The Project

Social Resilience in the Sundarbans Delta: Eliciting Needs-based Grassroots Action through Cross-Group Engagement (ENGAGE)

Why this project

The inhabitants of the tidally active lower deltaic plain of the Ganges-Brahmaputra-Meghna basin adjacent to the Sundarbans Mangrove Forest in India and Bangladesh are highly exposed to multiple risks, including from cyclones, salinization, pandemics, and socioeconomic marginalization. While exposure to these hazards has built local resilience and relevant knowledge to interact within this particular social-ecological system, climate change and state interventions represent ongoing challenges for local communities.

Infograph 1: Project Time Line

Project relevance

While the conventional approach of climate change adaptation in the Sundarbans relies on top-down technical solutions and the managed relocation of communities, our ‘living lab’ experimentations build on existing situated adaptive practices with the goals to enhance social resilience, reduce multiple risks and provide alternatives to outmigration.

Infograph 2: Single disaster approach versus social resilience framework

Objectives of the project

To understand plural accounts and interpretations of the Sundarbans’ ‘riskscape’ produced by state and non-governmental actors and diverse members of the local communities. It seeks to support situated adaptive practices that enhance social resilience through experiments in inland fishing and integrated farming based on transdisciplinary engagement across the political boundaries of the Sundarbans.

Infograph 3: From climate risks to riskscapes

The project aims

  • to explore, understand and map climate risks and disaster impacts on the Sundarbans, accommodating plural accounts of the state, NGOs and the island communities, towards
  • stimulating situated adaptive mechanisms to harness social resilience in and of the delta, through
  • trans-disciplinary engagement to craft high impact pathways across (post)development interventions at the ground level, unleashing
  • cross-learning possibilities from bilateral exchanges across transboundary Sundarbans

Infograph 4: Knowledge coproduction during experimentation phase

The major research questions

  • Why the Sundarbans needs to be co-perceived as ‘riskscapes’ accommodating plural understandings of climate risks that entails and accommodates the ‘multiple disruptive risks’ perspective over the ‘single disaster’ approach?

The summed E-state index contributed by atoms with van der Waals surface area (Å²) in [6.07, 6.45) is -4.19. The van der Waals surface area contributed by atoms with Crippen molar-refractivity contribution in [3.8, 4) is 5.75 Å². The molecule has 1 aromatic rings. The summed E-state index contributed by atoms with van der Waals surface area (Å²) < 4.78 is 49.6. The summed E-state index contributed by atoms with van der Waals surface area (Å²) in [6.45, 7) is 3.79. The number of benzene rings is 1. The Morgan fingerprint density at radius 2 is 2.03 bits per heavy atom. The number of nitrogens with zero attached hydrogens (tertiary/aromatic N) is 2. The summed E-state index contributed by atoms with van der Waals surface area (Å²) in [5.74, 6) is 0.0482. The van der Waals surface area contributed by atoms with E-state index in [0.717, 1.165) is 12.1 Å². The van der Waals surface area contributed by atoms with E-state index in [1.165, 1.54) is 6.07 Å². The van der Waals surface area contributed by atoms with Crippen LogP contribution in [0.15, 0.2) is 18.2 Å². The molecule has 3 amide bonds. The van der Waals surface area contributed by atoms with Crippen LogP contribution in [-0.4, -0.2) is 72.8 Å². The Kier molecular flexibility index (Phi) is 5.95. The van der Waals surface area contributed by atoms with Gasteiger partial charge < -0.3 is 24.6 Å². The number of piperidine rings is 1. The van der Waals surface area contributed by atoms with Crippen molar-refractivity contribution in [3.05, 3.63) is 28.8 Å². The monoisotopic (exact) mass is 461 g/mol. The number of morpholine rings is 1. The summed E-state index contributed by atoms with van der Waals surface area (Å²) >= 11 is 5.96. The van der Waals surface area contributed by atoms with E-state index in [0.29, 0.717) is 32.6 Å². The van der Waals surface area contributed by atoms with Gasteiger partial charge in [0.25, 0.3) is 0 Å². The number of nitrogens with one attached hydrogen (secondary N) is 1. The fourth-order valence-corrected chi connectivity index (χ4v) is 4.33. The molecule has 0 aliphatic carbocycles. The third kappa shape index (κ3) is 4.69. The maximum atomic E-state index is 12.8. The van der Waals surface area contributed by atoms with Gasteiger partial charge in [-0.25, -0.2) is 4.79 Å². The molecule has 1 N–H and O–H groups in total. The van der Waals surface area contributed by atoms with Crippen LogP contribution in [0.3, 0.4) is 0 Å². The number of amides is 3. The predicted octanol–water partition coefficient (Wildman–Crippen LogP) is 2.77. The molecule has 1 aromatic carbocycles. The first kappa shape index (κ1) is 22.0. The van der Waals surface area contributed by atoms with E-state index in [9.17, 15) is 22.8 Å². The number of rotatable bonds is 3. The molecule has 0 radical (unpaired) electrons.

• How disaster risk reduction in the delta awaits co-design and co-implementation of wide spectrum of situated adaptive practices evolved across time and space and anchored in lived realties and cultural belief systems of the delta?
  • How social resilience can be up-scaled through transdisciplinary knowledge coproduction and implementation strategies with immediate, intermediate and long-term, high impact solutions along interactive adaptive (transboundary) governance?

Infograph 5: Co-envisioning transformative change through interactive adaptive transboundary governance

Systemic approach and methodology

Our systemic approach includes a two-step methodology of

  • historical ethno-graphic explorations and
  • pilot experimentations (inland fish farming and integrated farming) in the translocal project sites, co-engaging and eliciting multiagency with sustained implications for transboundary Sundarbans.
ENGAGE will apply an array of overlapping, multi-modal, participatory and interactive methods to accomplish the two-step methodology. Historical approaches (archival reading and analyses, oral history techniques, memory mapping exercises) will be used to qualitatively explore climate risks and community livelihoods responses in the delta and the specific study area. Participatory GIS and transect walks will be conducted to generate local unit scale information on existing resource base and socio-ecological infrastructures.

Ethnographies along more conventional (focus group discussions, case studies, key informant interviews, etc.) and participatory (on-site informal conversations, multi stakeholders engagement field workshops, participatory systems mapping, etc.) innovative and visual methods (case stories, ethno-visual narratives through photo essays, participatory videography, etc.) will enable project teams to map and document situated adaptive strategies, locating array of institutional arrangements-adjustments and socio-cultural traditions shaping these practices, transforming over times.

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